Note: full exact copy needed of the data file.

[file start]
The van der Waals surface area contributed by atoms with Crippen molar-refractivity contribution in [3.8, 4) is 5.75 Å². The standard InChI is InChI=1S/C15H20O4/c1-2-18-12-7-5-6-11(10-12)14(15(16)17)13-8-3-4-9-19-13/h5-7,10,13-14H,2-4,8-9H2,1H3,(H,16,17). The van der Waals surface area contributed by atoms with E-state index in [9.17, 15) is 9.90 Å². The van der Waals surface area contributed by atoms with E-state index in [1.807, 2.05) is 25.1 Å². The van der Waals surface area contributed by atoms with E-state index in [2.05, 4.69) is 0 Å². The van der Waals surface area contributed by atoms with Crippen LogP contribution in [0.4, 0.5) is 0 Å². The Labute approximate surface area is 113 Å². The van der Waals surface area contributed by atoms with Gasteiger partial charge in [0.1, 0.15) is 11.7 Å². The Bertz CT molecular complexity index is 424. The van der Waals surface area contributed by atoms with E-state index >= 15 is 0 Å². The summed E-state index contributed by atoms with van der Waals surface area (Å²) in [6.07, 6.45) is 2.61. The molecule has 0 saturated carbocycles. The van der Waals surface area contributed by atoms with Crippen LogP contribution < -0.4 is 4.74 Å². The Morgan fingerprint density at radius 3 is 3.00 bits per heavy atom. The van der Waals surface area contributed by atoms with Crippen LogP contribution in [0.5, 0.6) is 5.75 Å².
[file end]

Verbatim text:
The van der Waals surface area contributed by atoms with Crippen molar-refractivity contribution in [3.8, 4) is 5.75 Å². The standard InChI is InChI=1S/C15H20O4/c1-2-18-12-7-5-6-11(10-12)14(15(16)17)13-8-3-4-9-19-13/h5-7,10,13-14H,2-4,8-9H2,1H3,(H,16,17). The van der Waals surface area contributed by atoms with E-state index in [9.17, 15) is 9.90 Å². The van der Waals surface area contributed by atoms with E-state index in [1.807, 2.05) is 25.1 Å². The van der Waals surface area contributed by atoms with E-state index in [2.05, 4.69) is 0 Å². The van der Waals surface area contributed by atoms with Crippen LogP contribution in [0.4, 0.5) is 0 Å². The Labute approximate surface area is 113 Å². The van der Waals surface area contributed by atoms with Gasteiger partial charge in [0.1, 0.15) is 11.7 Å². The Bertz CT molecular complexity index is 424. The van der Waals surface area contributed by atoms with E-state index >= 15 is 0 Å². The summed E-state index contributed by atoms with van der Waals surface area (Å²) in [6.07, 6.45) is 2.61. The molecule has 0 saturated carbocycles. The van der Waals surface area contributed by atoms with Crippen LogP contribution < -0.4 is 4.74 Å². The Morgan fingerprint density at radius 3 is 3.00 bits per heavy atom. The van der Waals surface area contributed by atoms with Crippen LogP contribution in [0.5, 0.6) is 5.75 Å².